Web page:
‘How hopelessly fragile they are,’ he spoke the words softly as an ambulance squealed and wailed out a path behind him. And in his mirror he saw the traffic part like a biblical miracle.

It was Wednesday, and yet for the life of him all he could do was watch.



What would you tell me about love?


Would you build me a stained glass tapestry?

Would you cut out rainbow colours

And fix them with the lead of your sweet rhetoric?


Would you sing me a house of cards?

Would you weave me a thousand symphonies

Out of that bitter-sweet thread?


Would you drown me in your dark passion?

Would you raise a kite to twist and turn inside my mind

Blown on the winds of that treasure paradox?


Would you fashion me sonnets out of price tags?

Would you hand me fear in a gilded box

Bound with amber ribbons of tenure?


Would you have me believe in angels?

Would you measure my light on broken scales

And talk to me of the commodity of love?


Would you?




The invisible man

Some of them had fallen into the radioactive vats, some had been pushed and some, like Finn, had been born into them.

No one had ever really counted how many there were.  By their nature it was hard to tell them apart, and one became another all too easily.  But everyone knew that they were there, and everyone knew what they were.

And it wasn’t like they could turn transparent or anything.  They just had this knack of becoming part of the backdrop.  Finn once said it was more like natural camouflage than anything else.  Sure, they bore the toxic aftermath on their flesh, but it was in the minds of the Noticeable People that the real magic happened.  A dark enchantment seemed to possess them, and it erased the Invisible from the picture book of their thoughts quicker than changing channels on a TV.

His hair was dark, like anyone’s son.

It wasn’t really the vat or even the radioactivity that was the problem, it was what happened next.  And that just happened bit by bit, until being visible was harder than disappearing.

His skin was still soft with youth, and he hid it away like the sun would kill him.

The strangest thing about the Invisible was that they didn’t seem to need things.  Not like the Noticeable People did.  They had a way of living in the world with nothing.  Not even a home.  Finn said that all the things he had believed about being a Human had been taken away a chunk at a time, like he was being eaten alive. And when he spoke those words, he held his hand close to his mouth, like someone would find out.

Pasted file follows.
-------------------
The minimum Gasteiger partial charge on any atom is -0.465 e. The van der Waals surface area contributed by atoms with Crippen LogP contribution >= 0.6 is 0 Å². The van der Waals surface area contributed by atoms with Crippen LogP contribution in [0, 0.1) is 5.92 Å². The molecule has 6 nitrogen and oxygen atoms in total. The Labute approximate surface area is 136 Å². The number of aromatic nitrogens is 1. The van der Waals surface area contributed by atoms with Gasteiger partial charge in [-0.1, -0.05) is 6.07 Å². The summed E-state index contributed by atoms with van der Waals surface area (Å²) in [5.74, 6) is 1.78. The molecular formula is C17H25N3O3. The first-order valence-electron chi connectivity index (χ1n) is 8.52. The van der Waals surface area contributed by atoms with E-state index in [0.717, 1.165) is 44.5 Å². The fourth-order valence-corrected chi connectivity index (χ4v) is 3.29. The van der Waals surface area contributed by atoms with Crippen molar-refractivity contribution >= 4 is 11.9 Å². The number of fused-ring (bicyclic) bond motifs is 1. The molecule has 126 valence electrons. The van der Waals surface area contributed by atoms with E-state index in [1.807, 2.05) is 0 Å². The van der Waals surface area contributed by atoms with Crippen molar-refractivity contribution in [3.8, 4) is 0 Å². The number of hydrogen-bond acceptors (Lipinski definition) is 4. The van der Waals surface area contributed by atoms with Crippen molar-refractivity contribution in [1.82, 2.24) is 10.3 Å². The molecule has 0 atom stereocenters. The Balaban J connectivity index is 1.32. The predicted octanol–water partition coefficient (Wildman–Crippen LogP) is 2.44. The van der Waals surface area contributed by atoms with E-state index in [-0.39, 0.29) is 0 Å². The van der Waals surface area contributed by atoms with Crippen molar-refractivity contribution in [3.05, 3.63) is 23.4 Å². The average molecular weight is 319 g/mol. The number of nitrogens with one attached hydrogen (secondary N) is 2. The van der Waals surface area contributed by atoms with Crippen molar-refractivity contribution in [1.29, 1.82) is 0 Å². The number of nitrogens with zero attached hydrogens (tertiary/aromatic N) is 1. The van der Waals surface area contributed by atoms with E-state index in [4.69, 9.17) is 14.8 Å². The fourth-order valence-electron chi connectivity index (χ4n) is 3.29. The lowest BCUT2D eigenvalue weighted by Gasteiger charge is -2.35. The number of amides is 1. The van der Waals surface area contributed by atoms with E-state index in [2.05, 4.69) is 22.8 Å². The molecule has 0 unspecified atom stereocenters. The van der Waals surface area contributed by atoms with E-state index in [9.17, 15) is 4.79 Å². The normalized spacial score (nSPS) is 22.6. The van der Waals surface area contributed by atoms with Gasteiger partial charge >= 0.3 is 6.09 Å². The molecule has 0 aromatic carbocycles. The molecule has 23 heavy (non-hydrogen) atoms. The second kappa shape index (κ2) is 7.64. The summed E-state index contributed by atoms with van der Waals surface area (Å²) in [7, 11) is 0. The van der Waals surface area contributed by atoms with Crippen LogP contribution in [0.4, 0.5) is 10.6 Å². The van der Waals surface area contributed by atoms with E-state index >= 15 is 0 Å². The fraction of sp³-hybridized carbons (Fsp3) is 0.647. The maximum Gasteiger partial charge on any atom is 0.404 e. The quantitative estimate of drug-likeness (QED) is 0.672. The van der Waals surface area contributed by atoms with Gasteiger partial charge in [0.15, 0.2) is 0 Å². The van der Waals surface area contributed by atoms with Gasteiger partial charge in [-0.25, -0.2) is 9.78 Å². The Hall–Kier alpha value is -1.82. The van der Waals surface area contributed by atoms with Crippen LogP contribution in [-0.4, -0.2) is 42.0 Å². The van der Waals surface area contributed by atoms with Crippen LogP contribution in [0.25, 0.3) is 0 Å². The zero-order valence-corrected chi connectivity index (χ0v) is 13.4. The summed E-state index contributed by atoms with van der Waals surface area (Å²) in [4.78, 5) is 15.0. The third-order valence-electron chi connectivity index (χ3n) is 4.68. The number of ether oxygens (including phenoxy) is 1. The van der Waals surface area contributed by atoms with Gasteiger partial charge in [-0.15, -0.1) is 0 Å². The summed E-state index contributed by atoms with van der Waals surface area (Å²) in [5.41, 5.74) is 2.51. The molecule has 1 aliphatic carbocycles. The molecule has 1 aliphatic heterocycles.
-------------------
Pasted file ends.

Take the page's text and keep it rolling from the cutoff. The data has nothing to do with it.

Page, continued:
There were charities of course, ways to help them.  And the Noticeable People could choose how their donations were spent, because if you were a Noticeable Person, your money still belonged to you, even after you’d given it away.

The charities had been enough for a long time, when the Invisible had been called something else, when there had only been a few of them to worry about.  But now it seemed like the toxic vats were everywhere, and each day the desperate marches and overcrowded boats brought more of the Invisible to the shore of the Noticeable People.  And with the numbers came an unsettling fear:  The contamination of their misfortune was too threatening to be allowed to spread in a compassionate and civilised society.

Which was why the Plague Ships were built.  Vast holding pens for the pestilence of walking corpses, the broken and the damned, corralled and marooned in a dry sea, confined to the places where death and despair were not afraid to do the work of good and honest men.

Finn had dragon-green eyes.  Years before someone had told him that it was his eyes that had started it all, that coded in his genetic configuration had been his own radioactive vat.  When he told me, I could see that they had said it like it was his fault.  He slept behind the portable gas station with his arms bound around his head.  You couldn’t wake him, likely he would punch you if you did.  But the ones who walked with him respected that.  They knew that the fading always came at a cost.

He wore a pair of grey headphones with nothing on the end of them.   And it was okay because he was different.  They were all different.  Too damn different.  Too strange, too hurt, too unwanted, too angry.

Too many.

And anyway, they looked out for each other.  And being raped or robbed was just part of being Invisible.  And the children all played together and didn’t mind not having parents.  And it wasn’t that cold at night.  And a boat was always a choice.  They just wanted an excuse to move here.

Sometimes Finn flinched when we were laughing and I went to touch his arm.

He always drew his cigarettes down to filter, hidden away inside his hand, like the burning didn’t matter as much as the smoke.  And each time I sat with him in the alcove of his leprosy, he would look at me through his sweet spider lashes as if he was trying to figure out what I wanted from him.

Finn was 16.  There was no one left alive to love him.  And going home was worse than staying lost among the Invisible.

‘Being here is like coming back from somewhere else now,’ he said the last time we met.  And I could see in his eyes that disappearing wasn’t just about the outside of him.